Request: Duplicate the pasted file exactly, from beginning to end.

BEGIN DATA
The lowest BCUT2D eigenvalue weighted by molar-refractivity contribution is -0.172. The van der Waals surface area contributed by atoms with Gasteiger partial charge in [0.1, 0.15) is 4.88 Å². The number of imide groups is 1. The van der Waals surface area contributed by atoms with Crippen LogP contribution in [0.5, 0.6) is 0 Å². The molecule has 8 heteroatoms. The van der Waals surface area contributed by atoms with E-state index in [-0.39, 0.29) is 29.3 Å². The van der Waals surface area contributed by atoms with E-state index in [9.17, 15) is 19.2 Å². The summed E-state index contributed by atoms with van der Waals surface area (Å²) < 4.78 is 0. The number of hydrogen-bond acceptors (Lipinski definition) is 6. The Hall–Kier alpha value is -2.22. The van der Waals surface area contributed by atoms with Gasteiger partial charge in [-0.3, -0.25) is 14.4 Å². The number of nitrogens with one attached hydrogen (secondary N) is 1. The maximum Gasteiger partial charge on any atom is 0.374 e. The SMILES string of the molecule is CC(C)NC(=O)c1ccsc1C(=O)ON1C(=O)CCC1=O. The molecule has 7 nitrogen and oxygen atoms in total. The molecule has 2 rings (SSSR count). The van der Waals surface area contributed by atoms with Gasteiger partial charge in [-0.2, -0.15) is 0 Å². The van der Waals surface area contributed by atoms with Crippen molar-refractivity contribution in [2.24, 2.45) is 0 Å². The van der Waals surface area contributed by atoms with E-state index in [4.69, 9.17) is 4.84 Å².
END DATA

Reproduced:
The lowest BCUT2D eigenvalue weighted by molar-refractivity contribution is -0.172. The van der Waals surface area contributed by atoms with Gasteiger partial charge in [0.1, 0.15) is 4.88 Å². The number of imide groups is 1. The van der Waals surface area contributed by atoms with Crippen LogP contribution in [0.5, 0.6) is 0 Å². The molecule has 8 heteroatoms. The van der Waals surface area contributed by atoms with E-state index in [-0.39, 0.29) is 29.3 Å². The van der Waals surface area contributed by atoms with E-state index in [9.17, 15) is 19.2 Å². The summed E-state index contributed by atoms with van der Waals surface area (Å²) < 4.78 is 0. The number of hydrogen-bond acceptors (Lipinski definition) is 6. The Hall–Kier alpha value is -2.22. The van der Waals surface area contributed by atoms with Gasteiger partial charge in [-0.3, -0.25) is 14.4 Å². The number of nitrogens with one attached hydrogen (secondary N) is 1. The maximum Gasteiger partial charge on any atom is 0.374 e. The SMILES string of the molecule is CC(C)NC(=O)c1ccsc1C(=O)ON1C(=O)CCC1=O. The molecule has 7 nitrogen and oxygen atoms in total. The molecule has 2 rings (SSSR count). The van der Waals surface area contributed by atoms with Gasteiger partial charge in [-0.2, -0.15) is 0 Å². The van der Waals surface area contributed by atoms with Crippen molar-refractivity contribution in [2.24, 2.45) is 0 Å². The van der Waals surface area contributed by atoms with E-state index in [4.69, 9.17) is 4.84 Å².